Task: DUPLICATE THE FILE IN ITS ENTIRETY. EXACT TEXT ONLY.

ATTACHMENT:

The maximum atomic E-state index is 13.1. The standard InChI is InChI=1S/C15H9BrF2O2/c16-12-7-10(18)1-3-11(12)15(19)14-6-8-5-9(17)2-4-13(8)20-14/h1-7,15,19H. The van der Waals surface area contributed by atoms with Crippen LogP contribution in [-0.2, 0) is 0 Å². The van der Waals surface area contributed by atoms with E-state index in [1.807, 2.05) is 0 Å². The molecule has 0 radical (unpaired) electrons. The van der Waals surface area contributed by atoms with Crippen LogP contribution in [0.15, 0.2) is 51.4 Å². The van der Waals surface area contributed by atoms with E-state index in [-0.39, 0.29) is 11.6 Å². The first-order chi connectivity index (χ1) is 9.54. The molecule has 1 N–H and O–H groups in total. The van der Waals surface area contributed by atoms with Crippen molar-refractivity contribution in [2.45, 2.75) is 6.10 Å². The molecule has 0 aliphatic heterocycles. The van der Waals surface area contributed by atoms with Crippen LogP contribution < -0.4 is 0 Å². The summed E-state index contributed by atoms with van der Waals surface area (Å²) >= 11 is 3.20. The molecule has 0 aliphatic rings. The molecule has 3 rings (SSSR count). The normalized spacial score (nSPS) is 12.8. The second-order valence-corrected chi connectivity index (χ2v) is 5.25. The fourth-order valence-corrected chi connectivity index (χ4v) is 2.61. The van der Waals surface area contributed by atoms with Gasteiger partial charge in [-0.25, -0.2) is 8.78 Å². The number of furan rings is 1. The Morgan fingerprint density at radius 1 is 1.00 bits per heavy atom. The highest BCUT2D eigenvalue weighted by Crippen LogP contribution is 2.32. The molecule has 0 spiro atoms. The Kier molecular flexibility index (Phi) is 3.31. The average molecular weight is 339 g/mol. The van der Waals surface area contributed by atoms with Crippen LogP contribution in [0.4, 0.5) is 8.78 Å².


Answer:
The maximum atomic E-state index is 13.1. The standard InChI is InChI=1S/C15H9BrF2O2/c16-12-7-10(18)1-3-11(12)15(19)14-6-8-5-9(17)2-4-13(8)20-14/h1-7,15,19H. The van der Waals surface area contributed by atoms with Crippen LogP contribution in [-0.2, 0) is 0 Å². The van der Waals surface area contributed by atoms with E-state index in [1.807, 2.05) is 0 Å². The molecule has 0 radical (unpaired) electrons. The van der Waals surface area contributed by atoms with Crippen LogP contribution in [0.15, 0.2) is 51.4 Å². The van der Waals surface area contributed by atoms with E-state index in [-0.39, 0.29) is 11.6 Å². The first-order chi connectivity index (χ1) is 9.54. The molecule has 1 N–H and O–H groups in total. The van der Waals surface area contributed by atoms with Crippen molar-refractivity contribution in [2.45, 2.75) is 6.10 Å². The molecule has 0 aliphatic heterocycles. The van der Waals surface area contributed by atoms with Crippen LogP contribution < -0.4 is 0 Å². The summed E-state index contributed by atoms with van der Waals surface area (Å²) >= 11 is 3.20. The molecule has 0 aliphatic rings. The molecule has 3 rings (SSSR count). The normalized spacial score (nSPS) is 12.8. The second-order valence-corrected chi connectivity index (χ2v) is 5.25. The fourth-order valence-corrected chi connectivity index (χ4v) is 2.61. The van der Waals surface area contributed by atoms with Gasteiger partial charge in [-0.25, -0.2) is 8.78 Å². The number of furan rings is 1. The Morgan fingerprint density at radius 1 is 1.00 bits per heavy atom. The highest BCUT2D eigenvalue weighted by Crippen LogP contribution is 2.32. The molecule has 0 spiro atoms. The Kier molecular flexibility index (Phi) is 3.31. The average molecular weight is 339 g/mol. The van der Waals surface area contributed by atoms with Crippen LogP contribution in [0.4, 0.5) is 8.78 Å².